Life After Kathy: A Widow's Story
During the month of April, SAGE will be featuring stories relating to the importance of marriage equality for LGBT older adults every Friday. These stories are also part of our SAGE Story series. Do you have a story you would like to share? Tell us today!
Lynne and Kathy Vantran celebrated the 18th of every month with, at the very least, a special dinner out together. They held the number sacred because on December 18, 1980, they met while serving in the military. Both were teenagers getting over relationships with ex-boyfriends, and as Lynne described it, “we were literally crying in our beer."
As they helped each other through their failed relationships, Lynne and Kathy could not help but notice the relationship that was forming between them. Little by little, they grew close together as they shared a deep secret. By June 18, 1981, Lynne and Kathy received special permission to move out of the army barracks, a reward for their excellent conduct as soldiers, and the couple moved in together to an apartment off-base.
For the next 29 years, until Kathy passed away in 2010 from cancer, Lynne and Kathy celebrated the date that they had met and committed to one another 348 times.
Otherwise a private couple who kept to themselves for fear of being outed, Lynne and Kathy found themselves having to disclose their relationship to their supervisors when, in the fall of 2007, Kathy was diagnosed with cancer. While married heterosexual partners can take time off under the Family and Medical Leave Act (FMLA) to care for one another, this was not an option for Lynne and Kathy because they could not be married legally. So, they had to justify their relationship to others, and had to do it fast. Fortunately, both Lynne and Kathy's supervisors recognized their hard work, if not the inherent unfairness in the couple's having to ask for their permission, and granted the medical leave.
Similarly, at the hospital, Lynne says that she "lucked out" because she was able to prove herself useful to the nurses as she changed Kathy's bed sheets and picked up on other small chores. It did not, however, prevent her from having to obtain permission from hospital staff to spend the night with Kathy. Frequently, she would be asked, "How is she related to Kathy?" She brushed it off as a benign question, but the fact of the matter remains that a spouse in a heterosexual relationship would have been recognized immediately and granted all the rights that Lynne had to ask for, obtain, and defend.
"The biggest area of discrimination, where I really felt it, was after Kathy had passed,” Lynne said. Distraught and barely sustained by the support of a neighbor, Lynne got herself to a funeral home to prepare for Kathy's burial. But Lynne’s relationship with Kathy had no legal recognition, and the funeral director told her that as long as Kathy had living relatives, Lynne would not be able to sign the papers to release the body. Lynne had to wait until Kathy’s parents arrived to handle the arrangements.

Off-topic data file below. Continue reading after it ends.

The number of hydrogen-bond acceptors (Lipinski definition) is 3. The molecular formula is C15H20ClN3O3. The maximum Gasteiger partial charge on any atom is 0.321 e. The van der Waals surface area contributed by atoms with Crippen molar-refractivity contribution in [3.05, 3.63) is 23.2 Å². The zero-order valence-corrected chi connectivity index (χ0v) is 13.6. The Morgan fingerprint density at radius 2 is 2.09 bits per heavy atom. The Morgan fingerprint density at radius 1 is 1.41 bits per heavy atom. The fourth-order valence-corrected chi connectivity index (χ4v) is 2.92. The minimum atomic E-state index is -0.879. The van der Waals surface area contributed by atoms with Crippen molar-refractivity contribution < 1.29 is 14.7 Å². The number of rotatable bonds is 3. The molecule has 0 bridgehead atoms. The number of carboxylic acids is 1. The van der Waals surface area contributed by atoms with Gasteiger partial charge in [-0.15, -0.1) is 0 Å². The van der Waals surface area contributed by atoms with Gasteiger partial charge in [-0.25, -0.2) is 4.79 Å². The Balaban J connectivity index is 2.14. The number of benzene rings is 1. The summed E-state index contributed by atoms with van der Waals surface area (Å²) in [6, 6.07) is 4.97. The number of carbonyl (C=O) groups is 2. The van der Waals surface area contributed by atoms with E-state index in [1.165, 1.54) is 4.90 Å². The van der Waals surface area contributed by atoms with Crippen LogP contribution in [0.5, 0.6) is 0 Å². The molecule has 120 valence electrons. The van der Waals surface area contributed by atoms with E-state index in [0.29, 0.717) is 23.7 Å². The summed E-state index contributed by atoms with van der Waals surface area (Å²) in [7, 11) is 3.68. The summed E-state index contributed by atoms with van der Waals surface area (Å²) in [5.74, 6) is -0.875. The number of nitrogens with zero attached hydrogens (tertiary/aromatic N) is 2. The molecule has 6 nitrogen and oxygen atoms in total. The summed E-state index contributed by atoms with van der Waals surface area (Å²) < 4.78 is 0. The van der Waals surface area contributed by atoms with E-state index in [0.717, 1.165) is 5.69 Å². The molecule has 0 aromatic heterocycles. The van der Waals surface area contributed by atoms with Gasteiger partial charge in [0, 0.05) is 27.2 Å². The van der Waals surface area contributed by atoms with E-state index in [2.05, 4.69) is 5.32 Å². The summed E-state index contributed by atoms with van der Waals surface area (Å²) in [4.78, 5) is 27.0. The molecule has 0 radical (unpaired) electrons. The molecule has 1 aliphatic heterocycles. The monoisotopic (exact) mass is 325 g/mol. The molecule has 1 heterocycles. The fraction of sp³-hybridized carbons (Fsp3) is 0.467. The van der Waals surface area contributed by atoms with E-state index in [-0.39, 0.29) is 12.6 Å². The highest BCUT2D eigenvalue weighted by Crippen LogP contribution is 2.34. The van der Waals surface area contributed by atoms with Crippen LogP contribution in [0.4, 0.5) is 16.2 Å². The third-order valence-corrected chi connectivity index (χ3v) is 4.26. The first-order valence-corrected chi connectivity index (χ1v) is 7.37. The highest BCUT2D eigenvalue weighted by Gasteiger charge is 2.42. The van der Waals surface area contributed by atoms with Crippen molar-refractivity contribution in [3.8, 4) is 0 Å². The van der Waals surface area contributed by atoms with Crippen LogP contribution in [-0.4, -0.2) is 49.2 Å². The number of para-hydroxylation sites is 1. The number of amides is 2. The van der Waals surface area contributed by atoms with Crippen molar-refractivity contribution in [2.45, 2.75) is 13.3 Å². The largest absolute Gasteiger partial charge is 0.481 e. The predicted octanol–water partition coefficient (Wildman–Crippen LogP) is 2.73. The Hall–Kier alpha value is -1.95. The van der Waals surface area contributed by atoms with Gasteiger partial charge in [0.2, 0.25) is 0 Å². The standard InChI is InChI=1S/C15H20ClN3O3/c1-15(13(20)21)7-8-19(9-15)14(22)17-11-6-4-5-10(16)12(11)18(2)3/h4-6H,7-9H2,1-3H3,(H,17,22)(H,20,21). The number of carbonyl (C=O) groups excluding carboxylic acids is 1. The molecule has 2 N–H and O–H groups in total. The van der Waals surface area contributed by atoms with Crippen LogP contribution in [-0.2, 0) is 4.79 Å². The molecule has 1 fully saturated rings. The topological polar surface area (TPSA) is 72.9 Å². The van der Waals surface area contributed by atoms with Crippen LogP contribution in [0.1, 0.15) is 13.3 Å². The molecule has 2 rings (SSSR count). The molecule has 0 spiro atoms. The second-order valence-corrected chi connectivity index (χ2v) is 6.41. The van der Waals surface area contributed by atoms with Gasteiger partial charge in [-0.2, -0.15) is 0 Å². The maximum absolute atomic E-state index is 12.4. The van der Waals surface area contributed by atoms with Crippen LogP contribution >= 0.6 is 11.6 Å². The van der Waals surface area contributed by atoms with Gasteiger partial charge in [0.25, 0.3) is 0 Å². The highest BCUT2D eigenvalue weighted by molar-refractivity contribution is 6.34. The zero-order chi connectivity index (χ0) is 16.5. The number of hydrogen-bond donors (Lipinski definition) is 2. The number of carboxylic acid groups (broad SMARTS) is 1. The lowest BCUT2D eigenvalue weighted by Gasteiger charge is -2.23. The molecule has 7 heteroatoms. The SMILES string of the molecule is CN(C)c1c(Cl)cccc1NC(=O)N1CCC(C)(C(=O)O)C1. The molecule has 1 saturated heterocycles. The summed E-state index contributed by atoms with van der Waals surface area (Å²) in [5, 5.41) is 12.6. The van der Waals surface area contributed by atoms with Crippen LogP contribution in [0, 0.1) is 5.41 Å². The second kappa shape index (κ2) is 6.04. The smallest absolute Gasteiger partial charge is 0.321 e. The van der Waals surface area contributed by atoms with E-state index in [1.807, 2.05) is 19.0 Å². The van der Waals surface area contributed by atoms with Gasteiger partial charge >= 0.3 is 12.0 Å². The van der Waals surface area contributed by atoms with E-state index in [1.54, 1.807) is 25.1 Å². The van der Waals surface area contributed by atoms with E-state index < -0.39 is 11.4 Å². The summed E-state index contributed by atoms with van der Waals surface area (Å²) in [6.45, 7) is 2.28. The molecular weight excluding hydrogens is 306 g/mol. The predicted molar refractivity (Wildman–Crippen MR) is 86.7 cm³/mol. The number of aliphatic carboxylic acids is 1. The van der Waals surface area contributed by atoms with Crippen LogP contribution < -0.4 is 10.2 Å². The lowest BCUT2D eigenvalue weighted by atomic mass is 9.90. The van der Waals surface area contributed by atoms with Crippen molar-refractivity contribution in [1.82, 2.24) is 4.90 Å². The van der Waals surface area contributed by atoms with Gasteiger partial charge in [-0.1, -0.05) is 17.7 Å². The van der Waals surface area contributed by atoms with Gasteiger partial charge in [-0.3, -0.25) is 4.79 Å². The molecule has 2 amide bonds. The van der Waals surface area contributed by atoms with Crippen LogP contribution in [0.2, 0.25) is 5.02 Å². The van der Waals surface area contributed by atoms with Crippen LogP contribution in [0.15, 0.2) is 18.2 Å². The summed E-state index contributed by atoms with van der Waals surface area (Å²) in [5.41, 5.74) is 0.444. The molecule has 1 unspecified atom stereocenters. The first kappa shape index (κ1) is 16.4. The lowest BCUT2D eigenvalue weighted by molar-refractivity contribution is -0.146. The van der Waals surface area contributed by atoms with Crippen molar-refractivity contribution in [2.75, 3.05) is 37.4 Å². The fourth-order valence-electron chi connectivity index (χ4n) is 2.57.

Lynne was also passed by when it came to Kathy’s retirement benefits and life insurance. As Kathy's closest legally recognized relatives, her parents were designated the beneficiaries of her retirement benefits and life insurance. Although they had been slow to come to terms with their daughter’s relationship, they had in more recent years been supportive of the couple. So, they passed the benefits on to Lynne, keeping her out of poverty. Lynne said, "It wasn't the government that authorized me or gave me the rights; it was the relationship with my employers and Kathy’s parents and good fortune that provided for me what should have been guaranteed to me. It's not something that's right."
Currently, Lynne is taking care of another widowed lesbian at her home, Pam, whose life partner passed within days of Kathy in the same hospital room. Pam had shared a house with her partner for 17 years. When her partner passed away, her share of the house came to Pam as an inheritance from a business partner because they were not recognized as legal spouses. Pam was taxed heavily for the equity and with no means to pay, may lose her home. (Lynne avoided this same fate only because she had no equity on the newly purchased house she shared with Kathy that could be taxed, due to the poor housing market and falling home values.) In addition, her employer was not as flexible as Lynne’s, and due to the time off she needed to take to care for her partner, grieve and deal with the financial complications of the estate, Pam lost her job. Lynne offered to house Pam for free, knowing that she was fortunate to have access to Kathy's life benefits.
Lynne admitted, “Even if marriage was offered to us, I’m not sure if we would have gotten married because we wouldn’t have understood the need and importance back then.” Like many others, Lynne and Kathy went through their lives saying that they did not need a piece of paper to legitimize their love. Now, however, Lynne understands that there are benefits to obtaining a marriage certificate; she stated, "It's a piece of paper that would’ve protected me and all that Kathy and I had together."